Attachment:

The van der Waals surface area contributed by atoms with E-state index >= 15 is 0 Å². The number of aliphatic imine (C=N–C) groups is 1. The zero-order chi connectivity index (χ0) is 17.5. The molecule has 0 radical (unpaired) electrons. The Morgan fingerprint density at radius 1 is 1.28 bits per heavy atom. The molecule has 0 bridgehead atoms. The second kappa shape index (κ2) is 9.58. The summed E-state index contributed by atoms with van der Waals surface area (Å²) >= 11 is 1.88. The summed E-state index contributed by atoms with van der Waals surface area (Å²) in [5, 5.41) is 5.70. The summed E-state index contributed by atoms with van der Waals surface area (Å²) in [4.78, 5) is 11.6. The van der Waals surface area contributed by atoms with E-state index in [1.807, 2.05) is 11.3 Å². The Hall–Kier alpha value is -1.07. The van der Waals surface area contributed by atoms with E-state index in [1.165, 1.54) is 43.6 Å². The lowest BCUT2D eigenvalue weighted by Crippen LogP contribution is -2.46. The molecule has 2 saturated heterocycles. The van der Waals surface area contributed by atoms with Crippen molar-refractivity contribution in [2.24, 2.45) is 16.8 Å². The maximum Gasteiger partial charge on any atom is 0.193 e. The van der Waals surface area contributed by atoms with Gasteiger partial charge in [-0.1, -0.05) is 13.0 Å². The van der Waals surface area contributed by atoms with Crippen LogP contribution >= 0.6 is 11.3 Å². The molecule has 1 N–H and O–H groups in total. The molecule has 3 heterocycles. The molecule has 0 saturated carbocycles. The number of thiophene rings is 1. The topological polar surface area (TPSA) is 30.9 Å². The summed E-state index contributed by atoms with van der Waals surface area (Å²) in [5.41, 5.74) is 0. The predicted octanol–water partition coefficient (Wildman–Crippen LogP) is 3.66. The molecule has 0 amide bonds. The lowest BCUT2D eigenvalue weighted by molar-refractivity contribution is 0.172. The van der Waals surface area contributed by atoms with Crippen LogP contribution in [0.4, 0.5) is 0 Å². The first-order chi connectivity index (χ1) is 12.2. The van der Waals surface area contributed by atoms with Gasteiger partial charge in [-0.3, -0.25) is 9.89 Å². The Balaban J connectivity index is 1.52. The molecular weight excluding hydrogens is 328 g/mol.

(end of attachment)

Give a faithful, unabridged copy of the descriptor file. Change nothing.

The van der Waals surface area contributed by atoms with E-state index >= 15 is 0 Å². The number of aliphatic imine (C=N–C) groups is 1. The zero-order chi connectivity index (χ0) is 17.5. The molecule has 0 radical (unpaired) electrons. The Morgan fingerprint density at radius 1 is 1.28 bits per heavy atom. The molecule has 0 bridgehead atoms. The second kappa shape index (κ2) is 9.58. The summed E-state index contributed by atoms with van der Waals surface area (Å²) >= 11 is 1.88. The summed E-state index contributed by atoms with van der Waals surface area (Å²) in [5, 5.41) is 5.70. The summed E-state index contributed by atoms with van der Waals surface area (Å²) in [4.78, 5) is 11.6. The van der Waals surface area contributed by atoms with E-state index in [1.807, 2.05) is 11.3 Å². The Hall–Kier alpha value is -1.07. The van der Waals surface area contributed by atoms with E-state index in [1.165, 1.54) is 43.6 Å². The lowest BCUT2D eigenvalue weighted by Crippen LogP contribution is -2.46. The molecule has 2 saturated heterocycles. The van der Waals surface area contributed by atoms with Crippen molar-refractivity contribution in [2.24, 2.45) is 16.8 Å². The maximum Gasteiger partial charge on any atom is 0.193 e. The van der Waals surface area contributed by atoms with Gasteiger partial charge in [-0.1, -0.05) is 13.0 Å². The van der Waals surface area contributed by atoms with Crippen LogP contribution >= 0.6 is 11.3 Å². The molecule has 1 N–H and O–H groups in total. The molecule has 3 heterocycles. The molecule has 0 saturated carbocycles. The number of thiophene rings is 1. The topological polar surface area (TPSA) is 30.9 Å². The summed E-state index contributed by atoms with van der Waals surface area (Å²) in [5.41, 5.74) is 0. The predicted octanol–water partition coefficient (Wildman–Crippen LogP) is 3.66. The molecule has 0 amide bonds. The lowest BCUT2D eigenvalue weighted by molar-refractivity contribution is 0.172. The van der Waals surface area contributed by atoms with Crippen LogP contribution in [0.4, 0.5) is 0 Å². The first-order chi connectivity index (χ1) is 12.2. The van der Waals surface area contributed by atoms with Gasteiger partial charge in [-0.3, -0.25) is 9.89 Å². The Balaban J connectivity index is 1.52. The molecular weight excluding hydrogens is 328 g/mol.